Of course, it's never quite that simple.  The ETR contracted with the Ontario government to lease the land, and the lease imposes certain requirements on the ETR regarding the provision of service.  The electronic toll system is expressly set out in the schedules to the contract, and the contract itself provides for "barrier free access" for use by "all members of the public", without requiring pre-payment or prior notification by users.

So, obviously it would be breaching the contract by changing its business model in respect of the toll system. And there may be an argument to be had about whether or not the contract permits it to prohibit use by people with delinquent accounts - I'm not familiar with all the ins and outs of the contract, but from what I have seen I think the Province would have a hard time arguing that the ETR is not entitled to do so.

But at the end of the day, it's all kind of moot.  This is a contract, entered into by the ETR, voluntarily, with its landlord, which happens to be the government.  If I contract with my landlord to offer services to all people, regardless of creditworthiness, I can hardly complain later about my inability to screen credit.

Other Remedies

The BIA gives remedies to creditors.  They aren't perfect, but they're there.  If a person isn't bankrupt, a court action can be used to enforce rights.  For the ETR to say that it has no remedies other than plate denial is simply untrue.

The ETR is not Unique

The ETR's claim to be different is rooted in the fact that it cannot pre-select its debtors.  There is a term for this:  "Involuntary creditor".  (Again, of course, noting that I'm not sure the ETR really is an involuntary creditor.  I would say that it is somewhat more akin to a gas station, or any other industry where the custom is to provide the service prior to asking for payment.)

There are a number of kinds of involuntary creditors.  Tax authorities, tort victims, and others who had no opportunity to vet who owes them money.  In general, these debts are not protected against bankruptcy.

Many intentional tort debts are not discharged.  Debts arising from fraud, theft, intentional bodily harm or sexual assault, for example, are not discharged.  However, most other tort debts do get discharged.  So if somebody negligently causes me a serious and permanent injury, and then becomes bankrupt, I will not have any remedies beyond what I get through the bankruptcy process itself.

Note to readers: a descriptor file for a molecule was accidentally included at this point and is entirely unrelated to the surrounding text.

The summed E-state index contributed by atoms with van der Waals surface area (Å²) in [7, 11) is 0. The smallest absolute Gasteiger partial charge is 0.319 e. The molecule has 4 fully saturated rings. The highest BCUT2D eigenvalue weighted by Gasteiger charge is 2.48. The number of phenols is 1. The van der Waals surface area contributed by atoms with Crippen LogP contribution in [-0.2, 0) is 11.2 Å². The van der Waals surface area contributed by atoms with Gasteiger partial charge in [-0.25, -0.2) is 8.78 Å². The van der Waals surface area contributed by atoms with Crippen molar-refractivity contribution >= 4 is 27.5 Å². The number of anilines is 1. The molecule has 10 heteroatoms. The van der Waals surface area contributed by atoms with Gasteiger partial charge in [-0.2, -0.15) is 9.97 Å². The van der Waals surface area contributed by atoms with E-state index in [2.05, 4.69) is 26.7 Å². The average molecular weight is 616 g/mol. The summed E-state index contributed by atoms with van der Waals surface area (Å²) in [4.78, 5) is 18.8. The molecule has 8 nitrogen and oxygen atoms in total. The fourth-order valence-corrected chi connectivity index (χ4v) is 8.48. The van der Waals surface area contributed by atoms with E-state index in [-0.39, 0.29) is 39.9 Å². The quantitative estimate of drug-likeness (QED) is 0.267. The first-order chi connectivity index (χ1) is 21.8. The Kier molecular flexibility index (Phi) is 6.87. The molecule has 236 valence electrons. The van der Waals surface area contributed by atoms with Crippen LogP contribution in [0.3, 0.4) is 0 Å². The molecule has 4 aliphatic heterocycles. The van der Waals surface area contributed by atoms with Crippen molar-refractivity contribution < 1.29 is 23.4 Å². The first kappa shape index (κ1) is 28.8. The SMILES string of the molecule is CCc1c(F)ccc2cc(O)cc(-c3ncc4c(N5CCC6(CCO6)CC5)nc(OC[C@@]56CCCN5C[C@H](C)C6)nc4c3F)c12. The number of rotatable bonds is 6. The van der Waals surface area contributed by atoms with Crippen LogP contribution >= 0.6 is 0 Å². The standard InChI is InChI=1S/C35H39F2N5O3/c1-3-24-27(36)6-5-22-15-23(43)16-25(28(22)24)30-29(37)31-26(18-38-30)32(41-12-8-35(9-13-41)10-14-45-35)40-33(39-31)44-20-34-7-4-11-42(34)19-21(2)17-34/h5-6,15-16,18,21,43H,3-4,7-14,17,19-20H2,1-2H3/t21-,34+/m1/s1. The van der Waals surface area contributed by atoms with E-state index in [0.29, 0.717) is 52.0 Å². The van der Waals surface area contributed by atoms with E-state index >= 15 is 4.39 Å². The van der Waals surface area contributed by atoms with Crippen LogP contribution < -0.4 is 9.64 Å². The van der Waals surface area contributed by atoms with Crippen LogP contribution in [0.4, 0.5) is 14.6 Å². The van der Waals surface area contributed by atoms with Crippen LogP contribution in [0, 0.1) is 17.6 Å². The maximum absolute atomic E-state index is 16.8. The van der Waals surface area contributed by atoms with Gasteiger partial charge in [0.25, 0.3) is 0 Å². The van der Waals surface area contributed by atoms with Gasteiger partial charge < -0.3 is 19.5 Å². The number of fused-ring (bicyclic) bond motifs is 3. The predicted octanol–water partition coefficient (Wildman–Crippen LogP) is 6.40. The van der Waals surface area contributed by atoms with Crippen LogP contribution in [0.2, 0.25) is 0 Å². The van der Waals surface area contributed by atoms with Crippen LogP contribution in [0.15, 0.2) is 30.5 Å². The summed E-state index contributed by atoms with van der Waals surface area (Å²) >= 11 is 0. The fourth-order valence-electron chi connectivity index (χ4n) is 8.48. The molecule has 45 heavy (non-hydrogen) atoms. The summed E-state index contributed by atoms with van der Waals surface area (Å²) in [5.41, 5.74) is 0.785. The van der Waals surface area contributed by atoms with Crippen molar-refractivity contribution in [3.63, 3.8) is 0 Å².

As involuntary creditors go, who is more sympathetic?  The paraplegic who was injured by the bankrupt's negligence?  Or the corporation whose highway was driven upon?

The BIA is Federal Legislation

There's a matter of paramountcy to consider here.  The Provincial legislature cannot legislate over Federal legislation like the BIA.  Whether or not there is an operational conflict can be argued:  Whether or not the plate denial mechanism falls within the scope of the BIA (thus making it impossible to engage after a discharge) can be questioned.

But ultimately, that's the question.  Whether or not the 407 can or can't block access to people, whether or not it is an involuntary creditor, whether or not it has other remedies, the sole question is whether or not the recourse to plate denial is prohibited by operation of a BIA discharge.

The jurisprudence on comparable issues is mixed, and there is case law suggesting that the purpose of the licence suspension is the material question:  If you're using a licence suspension to prevent a bad driver from driving, that's fine.  If you're using it as an enforcement mechanism to collect on a debt, then to permit that to proceed notwithstanding an assignment in bankruptcy would usurp the power of the bankruptcy court.

What's happening now?

A number of legal challenges are outstanding, but the most promising regards the Moore case.  Mr. Moore originally got an order from the bankruptcy court, but the ETR set that aside and obtained an order to the contrary in the Superior Court.  Moore was going to appeal, and the Superintendent of Bankruptcy was going to intervene, but at the eleventh hour Moore and the ETR settled...which the ETR figured would kill the matter, leaving them with an unchallenged precedent saying that bankruptcy didn't block their plate denial remedy.

However, the Superintendent of Bankruptcy is proceeding with the appeal nonetheless.  Earlier this week, the Court of Appeal decided a preliminary issue as to whether or not the Superintendent has standing to bring the appeal.  The Court concluded that the Superintendent may bring the appeal 'with leave', and granted leave.  Which means that there will likely be a Court of Appeal showdown on the merits, between the Superintendent of Bankruptcy and the ETR.

Should be interesting.


This blog is not intended to and does not provide legal advice to any person in respect of any particular legal issue, and does not create a solicitor-client relationship with any readers, but rather provides general legal information. If you have a legal issue or possible legal issue, contact a lawyer.


  1. Was there an update on this story?

    1. Good question. I was just looking into this myself a little while ago. I can't confirm this, but it looks like the hearing occurred last month. The Court of Appeal can take several months to release decisions.

  2. Now there is an update: